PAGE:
As a result of this shift, the Department of Public Safety made headlines last year, when it was announced that it had no female juvenile inmates in custody. There are further plans to reduce youth interactions with the court entirely, by working with communities to advance what is tentatively referred to as “cultural courts,” modeled after similar programs in native communities across the Pacific and North America.

Given these successful measures, there will be no need for new facilities that continue mass incarceration into the 21st century. By ending cycles of violence and trauma, and decreasing crime committed by young people, we can “project” the decreased necessity of incarceration in the adult population. The state criminal justice oversight commission, only recently funded by the state Legislature, as well as researchers at the University of Hawaii are working diligently on those numbers.

Changes in the law remain necessary. We must further depoliticize conversations regarding criminal justice and learn as we go. Though there are political incentives to developing and funding the physical building of facilities, it is more difficult, but more effective, to fund and support the intense work of putting a human life on track.

In the next few years, the Legislature should:

  • support the work of the Judiciary, community organizations, churches, and sports and arts organizations in substantively ending child incarceration through diversion
  • support the data-driven work of numerous health care service providers in ending cycles of trauma and addiction
  • expand the rights of due process for those awaiting trial, in order to identify and order individuals to treatment
  • continue to significantly invest in housing, and reduce the barriers to housing
  • codify the ability of police to cite and demand a court appearance for individuals who are accused of nonviolent petty misdemeanors and misdemeanors — a practice that showed no increase in crime and an increase in court appearances during Covid and is supported by officers
  • expand the numerous best practices already in place for specialty courts such as Drug Court and Veterans Treatment Court, which serve to treat addiction and houseless issues appropriately, and monitor individuals in treatment in lieu of incarceration
  • expedite mental health proceedings and placements in district courts

For those arrested and awaiting trial, assessed as a danger to themselves or others or as a flight risk, there is pretrial incarceration. For those who lose their freedom after conviction, there is prison and rehabilitation prior to release in the community.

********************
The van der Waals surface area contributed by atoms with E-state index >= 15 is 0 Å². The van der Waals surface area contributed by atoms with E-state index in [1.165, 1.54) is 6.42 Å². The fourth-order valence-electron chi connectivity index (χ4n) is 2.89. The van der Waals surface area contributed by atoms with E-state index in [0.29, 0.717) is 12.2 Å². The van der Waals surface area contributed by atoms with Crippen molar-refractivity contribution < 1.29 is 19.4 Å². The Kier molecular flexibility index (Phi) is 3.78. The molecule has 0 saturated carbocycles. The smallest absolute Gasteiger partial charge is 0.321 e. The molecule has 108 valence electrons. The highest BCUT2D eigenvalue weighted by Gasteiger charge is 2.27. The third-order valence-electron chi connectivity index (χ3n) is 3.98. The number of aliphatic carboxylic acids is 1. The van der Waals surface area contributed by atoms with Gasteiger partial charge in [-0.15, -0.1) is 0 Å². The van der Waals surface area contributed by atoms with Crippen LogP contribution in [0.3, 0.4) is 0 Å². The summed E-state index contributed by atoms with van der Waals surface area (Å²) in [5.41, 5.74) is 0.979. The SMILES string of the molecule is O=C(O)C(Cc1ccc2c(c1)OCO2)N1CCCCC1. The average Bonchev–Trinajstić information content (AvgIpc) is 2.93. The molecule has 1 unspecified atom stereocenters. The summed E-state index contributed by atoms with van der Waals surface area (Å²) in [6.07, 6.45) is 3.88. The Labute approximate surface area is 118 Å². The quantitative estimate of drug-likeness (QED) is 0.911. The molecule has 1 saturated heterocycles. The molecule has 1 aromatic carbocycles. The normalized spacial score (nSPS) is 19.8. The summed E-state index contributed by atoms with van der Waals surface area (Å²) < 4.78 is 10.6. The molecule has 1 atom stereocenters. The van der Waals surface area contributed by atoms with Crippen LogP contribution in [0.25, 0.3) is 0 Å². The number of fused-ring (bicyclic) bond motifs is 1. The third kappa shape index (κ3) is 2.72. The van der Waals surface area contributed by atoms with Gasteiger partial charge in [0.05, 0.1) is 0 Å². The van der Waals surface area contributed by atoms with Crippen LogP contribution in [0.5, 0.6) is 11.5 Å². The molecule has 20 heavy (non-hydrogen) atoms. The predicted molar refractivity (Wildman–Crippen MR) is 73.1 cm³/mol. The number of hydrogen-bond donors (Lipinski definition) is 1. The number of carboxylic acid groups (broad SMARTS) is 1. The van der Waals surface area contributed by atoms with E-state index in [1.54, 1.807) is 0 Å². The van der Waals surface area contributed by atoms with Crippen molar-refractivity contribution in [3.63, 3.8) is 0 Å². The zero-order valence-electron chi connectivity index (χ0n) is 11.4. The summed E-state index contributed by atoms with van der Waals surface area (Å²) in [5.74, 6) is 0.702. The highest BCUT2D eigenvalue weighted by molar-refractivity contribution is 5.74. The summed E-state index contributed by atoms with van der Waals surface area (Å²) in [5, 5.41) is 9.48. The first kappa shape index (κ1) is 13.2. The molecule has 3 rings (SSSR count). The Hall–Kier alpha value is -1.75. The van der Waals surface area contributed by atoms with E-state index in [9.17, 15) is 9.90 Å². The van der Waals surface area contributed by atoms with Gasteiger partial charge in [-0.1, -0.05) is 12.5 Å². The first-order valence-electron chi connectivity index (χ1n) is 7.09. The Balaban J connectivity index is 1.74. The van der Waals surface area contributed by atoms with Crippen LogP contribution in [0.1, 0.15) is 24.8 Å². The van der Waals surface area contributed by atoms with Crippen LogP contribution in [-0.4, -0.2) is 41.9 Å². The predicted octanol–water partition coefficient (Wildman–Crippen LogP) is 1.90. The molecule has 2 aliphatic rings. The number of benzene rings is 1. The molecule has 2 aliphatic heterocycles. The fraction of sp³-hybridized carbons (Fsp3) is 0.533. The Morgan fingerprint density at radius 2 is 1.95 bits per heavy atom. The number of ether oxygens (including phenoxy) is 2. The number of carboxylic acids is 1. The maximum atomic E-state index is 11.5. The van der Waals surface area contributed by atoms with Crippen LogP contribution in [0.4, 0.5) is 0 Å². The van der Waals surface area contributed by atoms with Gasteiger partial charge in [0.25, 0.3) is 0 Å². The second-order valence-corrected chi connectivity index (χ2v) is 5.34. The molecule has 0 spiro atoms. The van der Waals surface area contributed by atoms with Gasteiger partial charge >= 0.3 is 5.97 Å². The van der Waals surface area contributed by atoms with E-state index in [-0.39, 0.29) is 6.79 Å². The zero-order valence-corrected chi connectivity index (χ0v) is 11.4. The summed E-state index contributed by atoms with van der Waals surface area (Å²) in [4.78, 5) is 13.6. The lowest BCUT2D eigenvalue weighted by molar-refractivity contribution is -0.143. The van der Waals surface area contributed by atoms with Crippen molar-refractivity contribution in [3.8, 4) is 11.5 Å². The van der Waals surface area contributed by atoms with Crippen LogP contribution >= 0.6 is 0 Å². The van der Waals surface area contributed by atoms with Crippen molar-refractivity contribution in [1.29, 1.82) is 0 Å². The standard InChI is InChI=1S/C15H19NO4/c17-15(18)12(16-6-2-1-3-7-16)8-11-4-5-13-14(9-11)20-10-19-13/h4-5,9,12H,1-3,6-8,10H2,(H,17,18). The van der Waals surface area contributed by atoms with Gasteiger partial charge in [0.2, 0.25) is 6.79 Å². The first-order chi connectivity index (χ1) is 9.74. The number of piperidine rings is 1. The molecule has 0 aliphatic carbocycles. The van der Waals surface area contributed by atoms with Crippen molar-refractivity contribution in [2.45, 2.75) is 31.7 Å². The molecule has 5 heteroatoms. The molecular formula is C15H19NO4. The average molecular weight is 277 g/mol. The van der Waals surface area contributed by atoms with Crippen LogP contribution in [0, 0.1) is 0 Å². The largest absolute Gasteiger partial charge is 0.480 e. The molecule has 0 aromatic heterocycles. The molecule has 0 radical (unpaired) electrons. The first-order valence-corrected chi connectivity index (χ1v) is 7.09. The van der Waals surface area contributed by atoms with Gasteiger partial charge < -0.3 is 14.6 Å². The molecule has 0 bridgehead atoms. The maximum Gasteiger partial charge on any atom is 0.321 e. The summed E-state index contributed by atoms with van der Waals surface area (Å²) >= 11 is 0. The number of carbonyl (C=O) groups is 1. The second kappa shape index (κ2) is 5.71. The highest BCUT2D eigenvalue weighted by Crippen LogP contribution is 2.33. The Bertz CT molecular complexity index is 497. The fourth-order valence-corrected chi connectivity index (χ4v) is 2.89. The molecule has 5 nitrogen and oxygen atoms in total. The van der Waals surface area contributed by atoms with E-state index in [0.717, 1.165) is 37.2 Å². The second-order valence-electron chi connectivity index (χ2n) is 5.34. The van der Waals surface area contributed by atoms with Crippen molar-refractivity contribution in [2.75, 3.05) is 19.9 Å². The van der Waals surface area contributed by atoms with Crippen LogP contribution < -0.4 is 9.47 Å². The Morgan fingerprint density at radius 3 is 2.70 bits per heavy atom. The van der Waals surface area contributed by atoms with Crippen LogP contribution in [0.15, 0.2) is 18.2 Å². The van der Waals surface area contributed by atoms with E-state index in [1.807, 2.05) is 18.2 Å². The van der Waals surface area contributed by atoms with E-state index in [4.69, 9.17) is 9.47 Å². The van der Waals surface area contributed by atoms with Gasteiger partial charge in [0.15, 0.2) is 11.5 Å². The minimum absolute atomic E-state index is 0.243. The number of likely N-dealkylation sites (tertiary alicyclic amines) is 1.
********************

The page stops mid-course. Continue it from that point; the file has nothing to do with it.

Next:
For hundreds of other nonviolent pretrial detainees across the islands, we must expand existing safe and appropriate options outside of criminal justice. This will lead to lower crime and less recidivism, as accomplished worldwide and throughout the United States

What this means for residents of Oahu, in literal concrete terms, is a smaller future Oahu Community Correctional Center — on a portion of its current site or another site — and a variety of sites and programs that serve to deter crime using best practices. NIMBY (not in my backyard) arguments loom on the horizon. As all communities are affected by drug addiction and crime, we must share responsibilities.

Those in the business of counseling, drug treatment and social services are employed in difficult, often thankless work. Societal norms regarding justice are rapidly changing. Our judiciary and health care professionals have acknowledged and embraced these changes, in support of a more peaceful and equitable society.

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About the Author

Sonny Ganaden

Sonny Ganaden is the representative for District 30 (Kalihi, Kalihi Kai, Keehi Lagoon, Hickam Village). He is a lawyer, a fellow with the National Coalition of State Legislatures, a former lead writer for the Native Hawaiian Justice Task Force and an artist. 

Latest Comments (0)

I totally agree with you. Thank you for writing this beautiful and inspiring piece.

zoewyse · 2 months ago

So you're saying San Francisco is doing ok and that's what you want for Hawaii? 24k? That sounds light, less than 2% of the population. And then we hear of people that are free after having dozens of arrests and then running over our school children when they should have been in prison for life. And our cars keep disappearing or getting broken into, clearly we need a few hundred more people in prison here to make society better for the free people who are working hard to live their lives. Don't think for a second that going lighter on criminals is what the citizens want or will accept.

Da_Observer · 2 months ago

Weakness on crime is what is creating more crime, as some in society have developed an acceptance of bad behavior. Repeat offenders are commonplace, and the old adage "if you do the crime you need to do the time," needs to be embraced fully as a deterrence to criminal activity.

Greg · 2 months ago